In the first six weeks of study, New Making course focus on the production of a series of ‘try-out’ digital fabrication that support skills in using laser cutting, CNC and 3D printing, it aims to develop/experiment material understanding, making processes and digital cultures. In this post, I would like to focus on the explorations of 3D Printing support structure and how it related to the final outcome.
3D Print parts are built layer by layer, each new layer must be supported by the previous layers. It is important to consider support structures and how it may affect to the final result. When working on my week 3 Scaffolding Glitches assignment, I used a half squat female as my model to understand the digital fabrication techniques in a better way. Set up different quality data, nozzle, shell infill, speed, and support structure and to play with the 3D print technology. Also, the squat posture aims to use 3D printing support structure to create a “chair-like” base, which preferably fit her needing, as well as infill pattern and density presenting as the pattern of the “chair”.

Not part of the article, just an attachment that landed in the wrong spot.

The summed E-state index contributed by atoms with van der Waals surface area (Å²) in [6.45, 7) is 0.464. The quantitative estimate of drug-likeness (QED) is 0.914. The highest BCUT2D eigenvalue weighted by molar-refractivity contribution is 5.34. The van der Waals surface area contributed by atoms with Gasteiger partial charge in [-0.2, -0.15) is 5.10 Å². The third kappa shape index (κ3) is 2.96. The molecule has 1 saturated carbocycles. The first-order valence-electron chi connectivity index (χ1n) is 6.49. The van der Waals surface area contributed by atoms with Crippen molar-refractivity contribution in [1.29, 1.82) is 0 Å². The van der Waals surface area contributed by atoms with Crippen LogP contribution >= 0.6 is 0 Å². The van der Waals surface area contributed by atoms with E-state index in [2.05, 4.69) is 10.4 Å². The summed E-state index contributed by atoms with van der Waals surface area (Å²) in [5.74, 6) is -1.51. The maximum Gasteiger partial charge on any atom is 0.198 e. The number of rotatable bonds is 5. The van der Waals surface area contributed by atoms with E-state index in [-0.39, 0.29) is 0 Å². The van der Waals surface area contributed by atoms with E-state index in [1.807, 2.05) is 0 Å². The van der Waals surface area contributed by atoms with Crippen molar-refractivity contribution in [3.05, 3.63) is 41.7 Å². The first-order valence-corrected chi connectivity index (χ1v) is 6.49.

The study of the custom print setup introduces me more 3D print technical details of fabrication processes, and how the machine works differently based on the setting.
During the post-processing stage, the support structure usually removed or sanded, but in this further study, I realized support structure could be used as a part of design outcome, even it might add greater material costs and more processing time.
1. Remodel the original female figure model in MODO Foundr, by adjusting the curvature of her legs (knee: from 90 degrees to 110 degrees)
2. Put into Cura
3. Rotate the figure into three different postures
4. Custom the Print setup:
Support placement: everywhere
Support Overhang Angle: 50
Build Plate Adhesion Type: Brim
5. Study the Support (nattier blue) and the Shell (Red)
The different postures of the model present the completely distinct support structure position, time cost, and material use. This application could be used in future furniture design, medical study, or ergonomic study, which producing product that fit human physical needs.